Left 4 Dead series
- 1 Brief
- 2 Gameplay
- 3 Game Modes
- 4 Other Noteworthy Aspects
- 5 References
- 6 Acknowledgments
The Left 4 Dead series puts players in the roles of 4 characters trying to get to safety in a world where the majority of all people have been infected with a disease making them homicidal maniacs. Although similar to zombie movies as Dawn of the Dead or even more so infected movies such as 28 days later, it adds the concept of some infected being mutated to get various abilities. These mutants are simply referred to as special infected. Overall, the gameplay is similar to most first-person shooters but with heavy emphasis on co-operation and getting from one safe house to another. The series currently consists of Left 4 Dead (L4D) and Left 4 Dead 2 (L4D2).
See wikipedia entries and the Left 4 Dead wiki for more detailed description of the games. List of player statistics regarding Steam Achievements are available from the Steam Community site.
Main Gameplay Design Patterns
Cooperation is a fundamental gameplay mechanism in this Real-Time First Person View series. For most types of game modes, players belong to a Team that share the Mutual Goal to Survive attacks by the infected while Traversing the Levels of the game. Given that players have Limited Resources and that the infected Enemies continuously spawn the Traverse goal has aspects of being a Race. Players can affect the number of Enemies encountered and Resources found through selecting the preferred level of the four Difficulty Levels (easy, normal, advanced, expert). The exceptions to the Traverse goal are the Survival Mode which replaces it with a Time Limit goal and the Versus Mode when players having the role of special infected have the Preventing Goal of hindering those playing uninfected humans. The game Levels are arranged into groups that define several different Campaigns, giving the games Predetermined Story Structures (in L4D2 these Campaigns are also diegetically linked). One of the Campaigns in L4D2, Hard Rain, is uses Deliver as a deigetic theme but does not affect gameplay other than that the Levels are Backtracking Levels. All game modes except Survival Mode follow the campaign structures of the Levels although the Versus Mode runs each game level twice before proceeding to the next Level so that both Teams can play both as humans and as special infected. Completing a campaign gives one of the Achievements in the games and there are additional Handicap Achievements for completing the Campaigns at the most difficult level (and one additional one for completing it in Realism Mode for L4D2).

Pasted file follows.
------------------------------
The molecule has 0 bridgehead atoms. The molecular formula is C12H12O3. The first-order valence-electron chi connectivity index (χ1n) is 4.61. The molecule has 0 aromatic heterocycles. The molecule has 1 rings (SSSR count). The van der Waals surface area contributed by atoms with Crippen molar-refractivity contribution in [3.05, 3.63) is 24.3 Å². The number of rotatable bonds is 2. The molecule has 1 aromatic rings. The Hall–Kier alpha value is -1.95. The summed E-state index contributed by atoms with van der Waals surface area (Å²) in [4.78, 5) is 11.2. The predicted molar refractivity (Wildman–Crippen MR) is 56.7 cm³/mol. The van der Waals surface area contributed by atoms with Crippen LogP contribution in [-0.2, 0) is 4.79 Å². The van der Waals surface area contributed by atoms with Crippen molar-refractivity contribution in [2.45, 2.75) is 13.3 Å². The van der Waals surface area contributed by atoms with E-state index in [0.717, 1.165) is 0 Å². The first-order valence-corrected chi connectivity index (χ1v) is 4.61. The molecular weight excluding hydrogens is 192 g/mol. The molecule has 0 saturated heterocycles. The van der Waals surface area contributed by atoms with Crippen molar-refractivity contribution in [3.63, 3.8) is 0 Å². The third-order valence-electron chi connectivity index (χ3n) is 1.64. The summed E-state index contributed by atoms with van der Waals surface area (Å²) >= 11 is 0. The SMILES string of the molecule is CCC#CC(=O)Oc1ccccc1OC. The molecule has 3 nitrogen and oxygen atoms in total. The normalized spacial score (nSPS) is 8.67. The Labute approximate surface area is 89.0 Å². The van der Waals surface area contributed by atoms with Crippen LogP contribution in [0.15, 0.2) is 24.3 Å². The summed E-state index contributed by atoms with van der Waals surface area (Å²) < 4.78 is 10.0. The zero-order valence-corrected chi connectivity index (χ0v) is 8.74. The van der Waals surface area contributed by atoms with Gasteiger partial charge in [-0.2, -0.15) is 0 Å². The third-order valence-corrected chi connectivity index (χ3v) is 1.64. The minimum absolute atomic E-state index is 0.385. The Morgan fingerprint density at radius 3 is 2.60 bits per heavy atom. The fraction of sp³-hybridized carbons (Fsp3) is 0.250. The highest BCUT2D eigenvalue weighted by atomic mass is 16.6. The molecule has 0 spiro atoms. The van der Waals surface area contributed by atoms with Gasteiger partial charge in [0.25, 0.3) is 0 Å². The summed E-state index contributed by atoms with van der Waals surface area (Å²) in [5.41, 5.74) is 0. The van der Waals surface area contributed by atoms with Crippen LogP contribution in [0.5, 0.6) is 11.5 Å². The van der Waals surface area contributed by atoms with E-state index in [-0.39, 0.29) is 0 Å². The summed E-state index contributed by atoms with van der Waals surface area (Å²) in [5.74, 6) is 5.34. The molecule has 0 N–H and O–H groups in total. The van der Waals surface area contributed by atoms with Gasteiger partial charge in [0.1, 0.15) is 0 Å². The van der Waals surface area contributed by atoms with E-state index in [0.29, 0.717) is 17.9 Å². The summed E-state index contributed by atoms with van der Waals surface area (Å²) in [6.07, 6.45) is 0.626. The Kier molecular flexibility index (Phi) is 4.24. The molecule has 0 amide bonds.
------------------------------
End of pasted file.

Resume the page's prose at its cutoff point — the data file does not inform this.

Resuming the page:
Player Roles and Enemies
The players take the role of one of four Avatars which are diegetically different but have the same abilities within the game. The game always starts with all four Avatars in the game as a Party, using Substitutional Algorithmic Agents when not enough humans are playing. Through making it possible for people to temporarily give over control of their Avatars to Algorithmic Agents, the series shows that one can provide individual Interruptibility in Multiplayer Real-Time Games, although of course the overall gameplay continues. This, and the fact that players can log-in and take over Avatars that were controlled by Algorithmic Agents initially provides the games with Drop-In/Drop-Out possibilities and makes them support Asynchronous Gameplay. The Character aspect of the game is nearly non-present, limited to health and equipment stats (described below). Besides choosing their Handles, players have some Creative Control over the Game World through the possibility to spray tags.
The games have Dedicated Game Facilitators in the form of AI Directors and Music Directors. The former measures how much problem the Avatars are having as an indirect indication of the players' Tension level to be able to vary intense gameplay periods with calmer ones and vary what special infected are encountered. The Music Directors are individual for each player and personalizes the music according to the health and context of player's Avatar.
The infected that passively wait for the characters, or come charging in hordes, are the basic Units and Enemies in the game. These are mixed in with the rarer special infected (Hunters, Smokers, Boomers, Tanks, and Witches; L4D2 adds Jockeys, Chargers and Spitters) that function somewhat like Boss Monsters in that they are tougher opponents with special abilities but they are not only present at the end of levels or Campaigns. L4D2 adds uncommon infected, one for each campaign with a minor unique ability such as being protected from fire (medical professionals in hazmat suits) or gunfire from the front (police in riot gear). The uncommon and special infected all have Achievements coupled to them, typically either killing a number of them in a certain context or performing a specific type of attack or defense against them. All infected can be killed by attacks from the players with various difficulty depending on the type ranging from Boomers and normal infected as the easiest to Witches and Tanks and the most difficult. However, the abilities of Boomers and Witches make it disadvantageous to attack them in certain contexts and can give direct Penalties to those that do so. Boomers explode when shot and cover nearby Avatars in their infected-attracting bile (which is equal to being hit by its attack) giving players a Continuous Goal of keeping a distant to them. Witches are powerful opponents but do not attack until disturbed and if possible the most efficient way to complete Levels are to avoid them if possible.